Naval Academy counseling center sees increase in caseload, on par with national trend

Plebes and their Midshipmen instructors line up for the noon meal formation in front of Bancroft Hall in 2010.

The Naval Academy's counseling center has had a growing increase in its caseload, reflecting the national trend of millennials utilizing mental health resources on college campuses.

The Midshipmen Development Center is the equivalent to a college's counseling center. The seven-person staff — consisting of clinical psychologists, an eating disorders specialist and a social worker— give psychological and nutritional consultation to midshipmen.


The center is nonmedical, meaning it doesn't prescribe medication to midshipmen.

During the academic year 2015-16, the center had about a 23 percent increase in total caseload over the previous year. Specifically, there was about a 21 percent increase in mental health counseling in 2015-16, according to numbers provided by the academy.


"It's part of a clear national trend that an increasing number of college students are seeking help," said Capt. John Ralph, the director of the center and a clinical psychologist. "We're right there with everyone else."

The Wall Street Journal reported in October that Ohio State University has had a 43 percent increase in the past five years in the number of students being treated at the college's counseling center.

The University of Central Florida in Orlando has had a 12 percent increase in the past 10 years, and the University of Michigan in Ann Arbor has had a 36 percent increase in demand for counseling services in the past seven years, The Wall Street Journal reported.

The American College Health Association released a new study in the spring and reported that 13.9 percent of college students were diagnosed with or treated for depression in the previous year. About 17 percent of students were diagnosed with or treated for anxiety problems.

This comes as an increase from the organization's 2011 survey, in which it reported an 11.6 percent figure for anxiety and 10.7 percent for depression.

Ralph said this increase can be interpreted in several ways. He described this generation of college students as "stressed out," with high expectations set for millennials. One of the biggest factors, he said, is that mental illness is becoming less stigmatized.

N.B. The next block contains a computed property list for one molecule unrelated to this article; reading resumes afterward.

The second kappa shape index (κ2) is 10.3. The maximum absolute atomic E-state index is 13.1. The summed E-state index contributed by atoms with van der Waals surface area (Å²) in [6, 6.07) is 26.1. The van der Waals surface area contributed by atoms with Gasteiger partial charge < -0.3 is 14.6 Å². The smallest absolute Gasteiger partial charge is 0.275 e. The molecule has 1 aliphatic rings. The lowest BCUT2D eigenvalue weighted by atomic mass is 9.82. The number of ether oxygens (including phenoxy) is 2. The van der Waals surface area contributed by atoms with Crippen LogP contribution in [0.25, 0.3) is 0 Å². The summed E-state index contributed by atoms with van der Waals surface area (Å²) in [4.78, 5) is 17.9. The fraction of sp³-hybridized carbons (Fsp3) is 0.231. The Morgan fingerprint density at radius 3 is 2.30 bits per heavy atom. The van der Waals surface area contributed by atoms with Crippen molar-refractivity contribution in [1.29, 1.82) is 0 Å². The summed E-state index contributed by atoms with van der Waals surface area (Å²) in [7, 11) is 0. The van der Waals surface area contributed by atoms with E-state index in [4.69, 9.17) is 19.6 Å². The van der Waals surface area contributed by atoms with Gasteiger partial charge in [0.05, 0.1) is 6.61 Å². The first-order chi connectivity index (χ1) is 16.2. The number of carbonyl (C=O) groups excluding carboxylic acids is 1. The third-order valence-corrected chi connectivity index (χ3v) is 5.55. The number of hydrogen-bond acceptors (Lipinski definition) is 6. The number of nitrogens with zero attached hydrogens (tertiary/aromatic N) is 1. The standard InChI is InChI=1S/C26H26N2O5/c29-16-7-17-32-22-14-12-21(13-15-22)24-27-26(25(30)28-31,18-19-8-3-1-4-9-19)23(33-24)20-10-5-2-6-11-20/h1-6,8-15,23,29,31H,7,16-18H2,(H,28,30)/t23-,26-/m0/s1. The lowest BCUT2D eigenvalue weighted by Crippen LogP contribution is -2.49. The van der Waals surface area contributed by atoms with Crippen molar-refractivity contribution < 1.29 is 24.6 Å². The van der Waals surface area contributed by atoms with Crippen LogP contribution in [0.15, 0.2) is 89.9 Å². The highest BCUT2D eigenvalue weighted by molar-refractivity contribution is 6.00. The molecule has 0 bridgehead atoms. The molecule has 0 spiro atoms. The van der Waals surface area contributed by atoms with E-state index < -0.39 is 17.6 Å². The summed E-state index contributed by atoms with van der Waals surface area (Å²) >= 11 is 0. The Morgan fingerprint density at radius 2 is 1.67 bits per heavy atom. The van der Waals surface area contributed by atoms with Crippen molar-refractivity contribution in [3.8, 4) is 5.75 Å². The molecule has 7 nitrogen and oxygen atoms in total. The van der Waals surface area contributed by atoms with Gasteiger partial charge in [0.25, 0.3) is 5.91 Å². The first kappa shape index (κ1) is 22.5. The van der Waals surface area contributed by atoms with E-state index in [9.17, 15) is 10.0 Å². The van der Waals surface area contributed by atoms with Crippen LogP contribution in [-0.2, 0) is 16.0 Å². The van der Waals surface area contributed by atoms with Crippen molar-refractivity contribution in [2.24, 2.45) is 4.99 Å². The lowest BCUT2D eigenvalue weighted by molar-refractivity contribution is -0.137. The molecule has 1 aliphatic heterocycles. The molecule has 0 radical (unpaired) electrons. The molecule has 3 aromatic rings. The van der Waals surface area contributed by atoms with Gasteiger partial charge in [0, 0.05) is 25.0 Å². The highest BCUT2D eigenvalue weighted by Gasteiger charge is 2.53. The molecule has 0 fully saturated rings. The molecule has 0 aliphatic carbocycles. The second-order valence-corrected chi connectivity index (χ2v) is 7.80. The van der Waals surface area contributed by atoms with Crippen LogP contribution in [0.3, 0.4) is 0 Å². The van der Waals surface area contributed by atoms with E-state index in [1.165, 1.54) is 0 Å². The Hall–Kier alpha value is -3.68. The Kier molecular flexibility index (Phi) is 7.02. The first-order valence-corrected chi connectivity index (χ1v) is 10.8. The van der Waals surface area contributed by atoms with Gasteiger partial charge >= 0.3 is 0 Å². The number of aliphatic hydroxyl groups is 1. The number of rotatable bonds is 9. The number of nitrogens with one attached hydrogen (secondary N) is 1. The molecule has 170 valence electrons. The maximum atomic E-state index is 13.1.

"This generation is a lot more willing to come in and talk about their problems," he said. "That has to be a big part of it. It's a more viable option than my generation considered it to be."

The military has struggled with the stigma of mental health, but that "doesn't appear to be the case" at the Naval Academy, Ralph said. He said the increase in services is a result of people not avoiding or being afraid of any struggles they might face.


The center found that the most common issue clients sought help for in 2015-16 was adjustment, Ralph said. Relationship issues, anxiety and depression, trauma, and eating disorders rounded out the top five issues.

While adjustment disorder is a medical condition, Ralph said, it's not often diagnosed at the academy. In the context of the academy, students find it difficult to adjust to the physical and academic workload, he said.

It's become common for the psychologists to help midshipmen who find themselves struggling for their first time in their lives. The stereotypical case is when students who were high-achieving in high school begin to have difficulty with academics, Ralph said.

In the past year, the academy has emphasized resilience training to help mids deal with failure, Commandant Col. Stephen Liszewski said at the Board of Visitors meeting in early December. The academy defines resilience as the "ability to withstand, recover and grow in the face of challenges, demands and adversity."

Midshipman 1st Class Katherine Kinnear, the brigade resilience officer, said she's seen midshipmen become more comfortable seeking help for mental health. In her role, Kinnear helps with mental health outreach and trains companies about the resources that are available on the yard.

Changing the stigma takes time, Kinnear said, but she's found that midshipmen are interested in bettering themselves and helping those around them. She helps train mids about how to approach peers who might need the Midshipman Development Center's services.


"The fact that we look at everything in the scope of leadership makes people more comfortable," she said, "they can offer help to those they work with."

The academy wants midshipmen to be comfortable with overcoming failure and be "strengthened by setbacks," Ralph said. To help the midshipmen become more resilient, the Midshipman Development Center has been stressing the importance of sleep.

The center worked with academy officials to adjust the battle rhythm, the academy's schedule, in order for midshipmen to get more sleep, Ralph said. The center is now doing more outreach to the brigade about how sleeping less in order to do more work isn't always beneficial.

Ralph said it's common for midshipmen to sacrifice sleep for studying, yet this could make them continue to struggle both physically and academically.

"Sometimes the way to do better is to take your foot off the gas," he said.